Tembisa. The beautiful rough-hewn township. The heart, from which the young throb in colourful splendor, as the veins to the muscle; intelligibly, enclosed by the protective walls of community. Side-by-side order and chaos prevail – the latter being more frequent in occurrence.
Since my mid-teens, I’ve lived in different places. But being a product of both displacement and the township of Tembisa, the narrative sharply cuts through the middle.
With a picturesque experimental backdrop of a childhood of constant trouble and impropriety that landed one into a day’s ass-whooping. The narrative is pale in comparison to the rowdy fights, hooliganism of stealing bikes from neighbouring suburb kids, and the thrill of the high.
I was heading to a friend’s place – the blue skies abreast of greyish porous clouds, habitually letting in the shimmering light moved above the head of the taxi I was in. Someone had paid with a R200 note for the normal R10 fare, and the Zulu taxi driver – waving his heavy, sweaty arm in the air in contempt – continually lectured us about the obscenity of paying with such big money for a local trip. The froth began to gather over his mouth like a rabid dog, but the minced words were insignificant and boring because the passengers were more focused on the energy and the controversy empowered by the lyrics of the music in the background, about a man who’d taken his life upon catching his wife in bed with the neighbourhood unemployed drunkard, alas a drunkard!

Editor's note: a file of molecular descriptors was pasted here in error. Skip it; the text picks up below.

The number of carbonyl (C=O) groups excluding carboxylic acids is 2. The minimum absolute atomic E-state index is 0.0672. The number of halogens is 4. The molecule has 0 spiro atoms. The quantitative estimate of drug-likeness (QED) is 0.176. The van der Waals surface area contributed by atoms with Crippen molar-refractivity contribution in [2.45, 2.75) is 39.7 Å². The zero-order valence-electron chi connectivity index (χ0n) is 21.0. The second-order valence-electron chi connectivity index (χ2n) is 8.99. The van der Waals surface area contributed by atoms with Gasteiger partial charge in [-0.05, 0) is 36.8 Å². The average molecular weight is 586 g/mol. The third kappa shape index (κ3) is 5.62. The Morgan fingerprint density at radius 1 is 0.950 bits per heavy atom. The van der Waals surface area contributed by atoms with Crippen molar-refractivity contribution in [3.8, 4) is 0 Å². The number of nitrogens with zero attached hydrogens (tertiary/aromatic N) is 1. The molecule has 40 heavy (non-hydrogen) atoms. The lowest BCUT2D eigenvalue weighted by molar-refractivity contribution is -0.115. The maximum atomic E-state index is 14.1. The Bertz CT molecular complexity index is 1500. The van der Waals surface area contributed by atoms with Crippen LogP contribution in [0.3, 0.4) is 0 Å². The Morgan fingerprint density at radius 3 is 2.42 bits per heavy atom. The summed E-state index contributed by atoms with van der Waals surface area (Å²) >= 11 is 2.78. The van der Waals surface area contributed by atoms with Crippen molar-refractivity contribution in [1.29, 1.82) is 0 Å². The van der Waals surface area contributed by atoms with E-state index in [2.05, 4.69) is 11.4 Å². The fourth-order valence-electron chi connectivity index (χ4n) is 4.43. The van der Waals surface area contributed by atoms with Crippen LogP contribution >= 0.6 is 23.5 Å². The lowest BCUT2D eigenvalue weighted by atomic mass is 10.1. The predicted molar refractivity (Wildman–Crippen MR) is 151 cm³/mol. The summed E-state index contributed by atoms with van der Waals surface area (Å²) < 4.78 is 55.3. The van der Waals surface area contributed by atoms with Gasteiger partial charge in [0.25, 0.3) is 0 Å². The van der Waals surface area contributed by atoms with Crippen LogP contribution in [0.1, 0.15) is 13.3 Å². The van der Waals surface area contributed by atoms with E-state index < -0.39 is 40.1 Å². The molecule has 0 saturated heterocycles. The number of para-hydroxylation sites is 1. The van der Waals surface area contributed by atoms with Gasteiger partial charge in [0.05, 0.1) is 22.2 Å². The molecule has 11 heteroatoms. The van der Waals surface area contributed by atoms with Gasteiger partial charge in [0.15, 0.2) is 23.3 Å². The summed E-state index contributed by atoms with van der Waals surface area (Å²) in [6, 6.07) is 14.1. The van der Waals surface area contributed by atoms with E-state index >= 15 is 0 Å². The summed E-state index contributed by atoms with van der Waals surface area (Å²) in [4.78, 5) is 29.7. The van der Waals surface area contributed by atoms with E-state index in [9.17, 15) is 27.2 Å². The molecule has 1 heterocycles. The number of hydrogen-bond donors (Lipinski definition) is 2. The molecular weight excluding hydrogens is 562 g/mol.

When we came to a halt by the pavement, to fill the empty seats. I was in great deal shock at the event of seeing some of my childhood friends, working as the local ‘fill-the-taxi-with-passengers-for the driver’ boys. To shed light on the shock. By description, the profession requires someone to be immersed in the drug sensation: nyaope. They have to be combatively resistant against water, overall your hygiene must be appalling.
They all huddled competitively around the taxi like a beehive, one trying to gather as many passengers as the next, later giving whatever little amount to the driver.
As I stared out the window, I came in contact with red eyes, sunken deeply into their sockets, squinting half-dead into a reality that had been reduced into smoke and mirrors. My eyes fell immediately onto my lap, as if answers for the sudden guilt were miraculously sewn to my jeans. The guilt crept and became exceedingly overwhelming. Memories with my now zombie-reduced old friends flashed before my eyes; each stacked on top of each other like a photo album – all scattered pictures.
The guilt rose from the fact that we all began experimenting together. This was made even worse by the fact that, even though I’m in varsity and deemed better off, I also have substance abuse problems of my own.
Getting off and lecturing them was beyond ends to my means. At the corner of my teary eye, the beauty and majesty of the dusty roads of Umnonjaneni section, Tembisa, which bred me, became animate. All the innocence of childhood gushed through my veins like waves over the shore, and the memories of yesterday left a bitter-sweet taste.
As steadfast as possible, the driver clutched gears and gave way to my destination. All the scent of the place that was once my humble abode became faint with each gathering pace of the taxi.